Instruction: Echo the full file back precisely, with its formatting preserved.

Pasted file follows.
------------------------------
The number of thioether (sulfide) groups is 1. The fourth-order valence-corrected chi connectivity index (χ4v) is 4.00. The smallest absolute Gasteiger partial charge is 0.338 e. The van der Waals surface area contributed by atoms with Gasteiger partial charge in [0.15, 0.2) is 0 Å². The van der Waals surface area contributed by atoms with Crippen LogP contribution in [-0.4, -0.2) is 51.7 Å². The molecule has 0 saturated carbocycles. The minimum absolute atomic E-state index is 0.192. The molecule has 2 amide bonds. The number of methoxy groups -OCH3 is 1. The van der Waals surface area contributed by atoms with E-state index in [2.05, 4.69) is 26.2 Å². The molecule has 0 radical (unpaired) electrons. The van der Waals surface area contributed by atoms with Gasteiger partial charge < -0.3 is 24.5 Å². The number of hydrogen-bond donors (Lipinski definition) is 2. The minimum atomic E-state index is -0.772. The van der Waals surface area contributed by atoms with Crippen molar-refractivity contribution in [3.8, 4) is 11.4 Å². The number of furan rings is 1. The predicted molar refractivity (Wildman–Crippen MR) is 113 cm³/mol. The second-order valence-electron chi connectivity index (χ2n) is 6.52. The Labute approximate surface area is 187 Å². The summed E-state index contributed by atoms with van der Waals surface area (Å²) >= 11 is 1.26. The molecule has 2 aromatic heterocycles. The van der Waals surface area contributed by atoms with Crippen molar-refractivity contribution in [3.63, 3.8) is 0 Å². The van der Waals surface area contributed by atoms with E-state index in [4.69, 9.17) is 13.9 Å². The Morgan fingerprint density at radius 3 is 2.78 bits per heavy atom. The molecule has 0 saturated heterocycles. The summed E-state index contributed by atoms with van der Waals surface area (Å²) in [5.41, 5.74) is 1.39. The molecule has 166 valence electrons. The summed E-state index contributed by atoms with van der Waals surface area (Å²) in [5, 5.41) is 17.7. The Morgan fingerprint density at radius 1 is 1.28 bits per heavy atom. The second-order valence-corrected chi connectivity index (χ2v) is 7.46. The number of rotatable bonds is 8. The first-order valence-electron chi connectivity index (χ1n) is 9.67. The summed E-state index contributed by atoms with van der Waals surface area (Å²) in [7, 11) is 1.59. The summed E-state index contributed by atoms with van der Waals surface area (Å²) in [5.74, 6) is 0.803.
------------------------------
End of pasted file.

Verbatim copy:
The number of thioether (sulfide) groups is 1. The fourth-order valence-corrected chi connectivity index (χ4v) is 4.00. The smallest absolute Gasteiger partial charge is 0.338 e. The van der Waals surface area contributed by atoms with Gasteiger partial charge in [0.15, 0.2) is 0 Å². The van der Waals surface area contributed by atoms with Crippen LogP contribution in [-0.4, -0.2) is 51.7 Å². The molecule has 0 saturated carbocycles. The minimum absolute atomic E-state index is 0.192. The molecule has 2 amide bonds. The number of methoxy groups -OCH3 is 1. The van der Waals surface area contributed by atoms with E-state index in [2.05, 4.69) is 26.2 Å². The molecule has 0 radical (unpaired) electrons. The van der Waals surface area contributed by atoms with Gasteiger partial charge < -0.3 is 24.5 Å². The number of hydrogen-bond donors (Lipinski definition) is 2. The minimum atomic E-state index is -0.772. The van der Waals surface area contributed by atoms with Crippen molar-refractivity contribution in [3.8, 4) is 11.4 Å². The number of furan rings is 1. The predicted molar refractivity (Wildman–Crippen MR) is 113 cm³/mol. The second-order valence-electron chi connectivity index (χ2n) is 6.52. The Labute approximate surface area is 187 Å². The summed E-state index contributed by atoms with van der Waals surface area (Å²) >= 11 is 1.26. The molecule has 2 aromatic heterocycles. The van der Waals surface area contributed by atoms with Crippen molar-refractivity contribution in [3.63, 3.8) is 0 Å². The van der Waals surface area contributed by atoms with E-state index in [4.69, 9.17) is 13.9 Å². The Morgan fingerprint density at radius 3 is 2.78 bits per heavy atom. The molecule has 0 saturated heterocycles. The summed E-state index contributed by atoms with van der Waals surface area (Å²) in [5.41, 5.74) is 1.39. The molecule has 166 valence electrons. The summed E-state index contributed by atoms with van der Waals surface area (Å²) in [5, 5.41) is 17.7. The Morgan fingerprint density at radius 1 is 1.28 bits per heavy atom. The second-order valence-corrected chi connectivity index (χ2v) is 7.46. The number of rotatable bonds is 8. The first-order valence-electron chi connectivity index (χ1n) is 9.67. The summed E-state index contributed by atoms with van der Waals surface area (Å²) in [7, 11) is 1.59. The summed E-state index contributed by atoms with van der Waals surface area (Å²) in [5.74, 6) is 0.803.